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Harvey Elmer Bruce is one of Kansas’ successful newspaper men, being owner and editor of The Marquette Tribune, which he acquired some years ago and which he had made an influential organ of public opinion in McPherson and adjoining counties of the state.
Mr. Bruce was born on a farm in Logan County, Ohio, March 12, 1865, but had lived in McPherson County, Kansas, since early boyhood. He was a successful schoolman in this state before he enrolled in the ranks of newspaper men.
His parents were Henry Clay and Louise Jane (Abel) Bruce. His father was born in Somerset County, Pennsylvania, January 12, 1838, and was reared in Ohio. He brought his family out to Kansas in November, 1878. He is now living retired at Marquette. He spent his active career as a miller and farmer. His wife was born in Logan County, Ohio, February 1, 1847, and died at McPherson, Kansas, January 8, 1887. They were married June 1, 1864, near Huntsville, Ohio, and their children were six in number, three sons and three daughters, namely: Harvey E.; Maude, who was born November 24, 1867, and died December 5, 1873; Frank Aubrey, born August 17, 1869, now living at Roy, New Mexico; Byrnina C., born July 31, 1873, now the wife of D. W. Hull, a farmer near McPherson, Kansas; Wynne D., born February 1, 1877, now wife of E. A. Falgren, of McPherson, Kansas; and Henry Kenneth, who was born February 7, 1882, and is associated with his brother Harvey in the newspaper business.
Harvey Elmer Bruce was thirteen years old when he came to Kansas, had attended public school in Logan County, Ohio, and continued his education in the McPherson High School, graduating with the class of ’84. For four years he was a country school teacher, was principal of the Canton public schools from 1888 to 1891, and from that year until 1893 was county superintendent of McPherson County. Mr. Bruce came to Marquette as principal of its public schools and filled that position from 1893 to 1900, founding the present high school department in 1894.
January 1, 1899, he bought the Marquette Tribune, and a year or so later resigned from school work to give all his attention to the editorial and business management of the paper. He had now a complete plant for newspaper publication and printing work, had linotype, binding machines, and all the equipment that a small modern newspaper office boasts. The Tribune is published as a news and town boosting organ and maintains an independent attitude in politics.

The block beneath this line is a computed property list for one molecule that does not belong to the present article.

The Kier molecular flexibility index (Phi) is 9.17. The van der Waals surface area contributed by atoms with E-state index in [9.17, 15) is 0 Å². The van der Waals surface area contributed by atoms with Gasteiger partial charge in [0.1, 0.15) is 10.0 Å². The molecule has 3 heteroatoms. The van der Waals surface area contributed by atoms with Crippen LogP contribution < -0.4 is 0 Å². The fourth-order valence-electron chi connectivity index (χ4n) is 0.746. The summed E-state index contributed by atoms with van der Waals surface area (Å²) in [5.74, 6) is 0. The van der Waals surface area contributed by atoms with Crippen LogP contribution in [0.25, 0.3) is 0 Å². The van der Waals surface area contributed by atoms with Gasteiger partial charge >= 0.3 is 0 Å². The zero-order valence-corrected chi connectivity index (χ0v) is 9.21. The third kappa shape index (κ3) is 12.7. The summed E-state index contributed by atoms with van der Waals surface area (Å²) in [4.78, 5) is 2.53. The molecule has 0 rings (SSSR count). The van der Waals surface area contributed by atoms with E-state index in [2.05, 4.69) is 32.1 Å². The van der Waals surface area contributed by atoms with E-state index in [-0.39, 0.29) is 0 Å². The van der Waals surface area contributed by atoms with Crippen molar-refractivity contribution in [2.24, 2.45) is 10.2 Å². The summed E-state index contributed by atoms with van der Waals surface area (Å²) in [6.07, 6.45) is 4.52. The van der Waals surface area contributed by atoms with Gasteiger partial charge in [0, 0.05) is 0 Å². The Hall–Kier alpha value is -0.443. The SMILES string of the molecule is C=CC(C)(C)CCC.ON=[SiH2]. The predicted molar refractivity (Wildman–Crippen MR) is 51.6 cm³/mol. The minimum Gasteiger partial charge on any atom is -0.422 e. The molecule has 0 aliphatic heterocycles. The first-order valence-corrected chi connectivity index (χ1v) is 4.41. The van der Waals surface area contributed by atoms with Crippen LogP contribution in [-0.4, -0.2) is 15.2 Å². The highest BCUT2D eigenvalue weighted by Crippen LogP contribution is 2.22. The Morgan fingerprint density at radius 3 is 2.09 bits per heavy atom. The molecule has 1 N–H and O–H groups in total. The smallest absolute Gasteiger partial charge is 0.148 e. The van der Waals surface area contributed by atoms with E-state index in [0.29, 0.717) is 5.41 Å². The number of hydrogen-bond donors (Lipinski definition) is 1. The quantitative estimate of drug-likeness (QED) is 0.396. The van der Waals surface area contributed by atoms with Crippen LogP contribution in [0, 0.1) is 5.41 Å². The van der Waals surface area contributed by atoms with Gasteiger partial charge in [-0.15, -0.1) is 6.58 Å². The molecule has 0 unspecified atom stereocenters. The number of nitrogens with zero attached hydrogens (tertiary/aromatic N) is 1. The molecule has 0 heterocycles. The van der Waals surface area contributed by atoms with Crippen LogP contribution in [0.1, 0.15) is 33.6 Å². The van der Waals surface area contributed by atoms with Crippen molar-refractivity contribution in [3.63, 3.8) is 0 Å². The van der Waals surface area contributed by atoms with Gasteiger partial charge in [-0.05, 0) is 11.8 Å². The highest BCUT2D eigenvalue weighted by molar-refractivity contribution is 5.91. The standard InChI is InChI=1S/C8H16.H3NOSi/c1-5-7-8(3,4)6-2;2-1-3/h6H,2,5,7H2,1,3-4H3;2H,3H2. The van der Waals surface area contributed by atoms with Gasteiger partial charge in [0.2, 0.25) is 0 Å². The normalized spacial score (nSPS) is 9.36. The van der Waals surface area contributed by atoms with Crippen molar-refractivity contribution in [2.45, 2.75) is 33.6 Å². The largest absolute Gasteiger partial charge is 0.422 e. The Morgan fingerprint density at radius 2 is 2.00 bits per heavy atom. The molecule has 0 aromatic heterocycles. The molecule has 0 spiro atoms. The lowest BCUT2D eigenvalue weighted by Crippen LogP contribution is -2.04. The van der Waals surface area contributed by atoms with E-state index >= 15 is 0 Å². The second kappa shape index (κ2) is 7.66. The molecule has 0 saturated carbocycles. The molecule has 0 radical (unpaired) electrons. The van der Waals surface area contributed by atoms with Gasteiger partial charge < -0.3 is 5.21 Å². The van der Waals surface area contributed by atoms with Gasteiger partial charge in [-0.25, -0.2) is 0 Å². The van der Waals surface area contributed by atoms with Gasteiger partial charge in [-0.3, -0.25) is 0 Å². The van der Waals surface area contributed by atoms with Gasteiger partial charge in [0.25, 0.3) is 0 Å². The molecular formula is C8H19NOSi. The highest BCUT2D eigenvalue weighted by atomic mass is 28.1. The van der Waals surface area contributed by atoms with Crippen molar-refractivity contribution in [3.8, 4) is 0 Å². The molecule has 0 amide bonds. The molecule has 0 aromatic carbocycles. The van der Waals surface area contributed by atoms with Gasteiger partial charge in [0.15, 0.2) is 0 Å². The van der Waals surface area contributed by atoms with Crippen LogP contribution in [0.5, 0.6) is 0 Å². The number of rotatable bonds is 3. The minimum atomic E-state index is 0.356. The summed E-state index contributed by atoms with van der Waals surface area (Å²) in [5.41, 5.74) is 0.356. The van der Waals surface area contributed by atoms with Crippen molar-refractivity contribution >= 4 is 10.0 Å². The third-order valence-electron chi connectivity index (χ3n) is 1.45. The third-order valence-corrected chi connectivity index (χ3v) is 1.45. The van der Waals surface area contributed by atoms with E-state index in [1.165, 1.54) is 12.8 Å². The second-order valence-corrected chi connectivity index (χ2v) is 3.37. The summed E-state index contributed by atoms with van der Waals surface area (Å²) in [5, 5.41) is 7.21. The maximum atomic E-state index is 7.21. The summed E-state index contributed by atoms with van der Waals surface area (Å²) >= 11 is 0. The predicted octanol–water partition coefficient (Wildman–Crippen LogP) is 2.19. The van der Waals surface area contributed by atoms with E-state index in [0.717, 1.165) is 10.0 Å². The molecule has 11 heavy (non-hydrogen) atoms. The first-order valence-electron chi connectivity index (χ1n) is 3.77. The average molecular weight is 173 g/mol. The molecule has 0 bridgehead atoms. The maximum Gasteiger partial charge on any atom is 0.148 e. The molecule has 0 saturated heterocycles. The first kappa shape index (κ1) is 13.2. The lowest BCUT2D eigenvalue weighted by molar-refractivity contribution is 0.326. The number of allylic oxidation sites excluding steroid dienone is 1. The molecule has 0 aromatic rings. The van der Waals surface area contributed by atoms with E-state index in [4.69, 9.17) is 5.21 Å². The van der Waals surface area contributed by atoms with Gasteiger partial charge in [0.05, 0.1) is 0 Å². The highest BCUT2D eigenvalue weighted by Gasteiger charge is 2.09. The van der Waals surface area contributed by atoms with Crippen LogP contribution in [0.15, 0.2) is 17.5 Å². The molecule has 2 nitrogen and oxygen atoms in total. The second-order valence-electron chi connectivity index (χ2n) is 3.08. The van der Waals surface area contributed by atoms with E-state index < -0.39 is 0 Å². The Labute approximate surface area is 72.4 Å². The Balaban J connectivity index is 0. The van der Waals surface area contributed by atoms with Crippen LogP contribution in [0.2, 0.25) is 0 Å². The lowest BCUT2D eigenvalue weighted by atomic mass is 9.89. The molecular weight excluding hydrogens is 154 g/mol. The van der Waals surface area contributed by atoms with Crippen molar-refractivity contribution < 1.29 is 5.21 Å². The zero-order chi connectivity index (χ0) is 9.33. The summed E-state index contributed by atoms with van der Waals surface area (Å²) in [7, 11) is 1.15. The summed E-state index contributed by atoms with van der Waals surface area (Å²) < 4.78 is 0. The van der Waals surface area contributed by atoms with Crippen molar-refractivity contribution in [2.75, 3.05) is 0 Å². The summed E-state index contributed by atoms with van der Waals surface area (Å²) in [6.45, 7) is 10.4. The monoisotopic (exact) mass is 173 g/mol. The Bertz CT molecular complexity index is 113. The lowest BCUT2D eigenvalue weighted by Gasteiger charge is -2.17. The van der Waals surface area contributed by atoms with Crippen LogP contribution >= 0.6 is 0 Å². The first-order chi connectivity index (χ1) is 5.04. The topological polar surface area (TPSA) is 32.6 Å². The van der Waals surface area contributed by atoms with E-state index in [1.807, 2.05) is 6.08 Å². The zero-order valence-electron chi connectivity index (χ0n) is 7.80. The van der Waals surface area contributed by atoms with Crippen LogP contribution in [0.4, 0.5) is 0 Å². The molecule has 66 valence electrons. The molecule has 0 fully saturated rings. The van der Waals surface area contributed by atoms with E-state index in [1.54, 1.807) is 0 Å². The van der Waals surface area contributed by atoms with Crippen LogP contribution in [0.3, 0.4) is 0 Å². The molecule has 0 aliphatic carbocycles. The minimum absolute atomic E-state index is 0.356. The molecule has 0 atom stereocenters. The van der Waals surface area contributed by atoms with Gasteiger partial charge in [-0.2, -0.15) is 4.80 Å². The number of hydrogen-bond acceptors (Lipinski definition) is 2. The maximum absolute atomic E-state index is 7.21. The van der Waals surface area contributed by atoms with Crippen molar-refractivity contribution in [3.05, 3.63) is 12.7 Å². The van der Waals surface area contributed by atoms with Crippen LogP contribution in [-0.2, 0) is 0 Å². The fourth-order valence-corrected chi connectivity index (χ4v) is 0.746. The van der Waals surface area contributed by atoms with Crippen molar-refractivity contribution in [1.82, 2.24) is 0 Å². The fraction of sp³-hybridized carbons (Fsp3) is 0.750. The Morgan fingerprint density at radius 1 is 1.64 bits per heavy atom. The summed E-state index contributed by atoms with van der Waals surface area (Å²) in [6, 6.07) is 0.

For many years Mr. Bruce had been known in some official capacity or other at Marquette. Since 1903 he had been president of the school board and his experience as a teacher gives him unusual qualifications for the administration of the local school system. For fifteen years he served as city clerk, and had been justice of the peace for eighteen years and is now also police judge. Mr. Bruce is a member of the Independent Order of Odd Fellows, the Presbyterian Church, had served as treasurer and recording secretary of the Kansas Editorial Association, and is a member of the National Editorial Association. He puts in odd hours as president of the Community Club, superintendent of the Sunday school, collector for half a dozen lodges and is a notary public.
All these years the inspiration of his work had been his home and family, consisting of wife and children. He was married at Canton, Kansas, July 11, 1888, to Miss Margaret Clark. Mrs. Bruce was born in Chicago, Illinois, November 13, 1865, and is a daughter of Thomas E. and Margaret (Benny) Clark, at this date both deceased. Their children are four sons and two daughters: Elmer Ivan, born July 9, 1889; Margaret Isla, born May 13, 1891; Vida Fay, born March 4, 1896; and Neal Dwight, born January 18, 1900. Two sons died in infancy. All the children have been given a college education.